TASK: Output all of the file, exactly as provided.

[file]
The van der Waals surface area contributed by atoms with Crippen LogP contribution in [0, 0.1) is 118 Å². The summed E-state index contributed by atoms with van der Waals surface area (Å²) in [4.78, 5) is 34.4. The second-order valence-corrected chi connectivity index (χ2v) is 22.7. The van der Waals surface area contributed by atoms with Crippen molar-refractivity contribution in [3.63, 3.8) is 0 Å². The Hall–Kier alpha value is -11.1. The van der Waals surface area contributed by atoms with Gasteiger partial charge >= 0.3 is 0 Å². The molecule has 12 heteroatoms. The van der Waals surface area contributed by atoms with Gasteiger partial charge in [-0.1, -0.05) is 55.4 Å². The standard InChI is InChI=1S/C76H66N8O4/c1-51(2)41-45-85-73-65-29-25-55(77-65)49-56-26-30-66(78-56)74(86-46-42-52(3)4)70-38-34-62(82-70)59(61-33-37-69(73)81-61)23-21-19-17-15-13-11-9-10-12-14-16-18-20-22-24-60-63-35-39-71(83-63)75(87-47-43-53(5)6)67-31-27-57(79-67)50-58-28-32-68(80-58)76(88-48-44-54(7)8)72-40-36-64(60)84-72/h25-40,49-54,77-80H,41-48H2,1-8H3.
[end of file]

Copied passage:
The van der Waals surface area contributed by atoms with Crippen LogP contribution in [0, 0.1) is 118 Å². The summed E-state index contributed by atoms with van der Waals surface area (Å²) in [4.78, 5) is 34.4. The second-order valence-corrected chi connectivity index (χ2v) is 22.7. The van der Waals surface area contributed by atoms with Crippen molar-refractivity contribution in [3.63, 3.8) is 0 Å². The Hall–Kier alpha value is -11.1. The van der Waals surface area contributed by atoms with Gasteiger partial charge >= 0.3 is 0 Å². The molecule has 12 heteroatoms. The van der Waals surface area contributed by atoms with Gasteiger partial charge in [-0.1, -0.05) is 55.4 Å². The standard InChI is InChI=1S/C76H66N8O4/c1-51(2)41-45-85-73-65-29-25-55(77-65)49-56-26-30-66(78-56)74(86-46-42-52(3)4)70-38-34-62(82-70)59(61-33-37-69(73)81-61)23-21-19-17-15-13-11-9-10-12-14-16-18-20-22-24-60-63-35-39-71(83-63)75(87-47-43-53(5)6)67-31-27-57(79-67)50-58-28-32-68(80-58)76(88-48-44-54(7)8)72-40-36-64(60)84-72/h25-40,49-54,77-80H,41-48H2,1-8H3.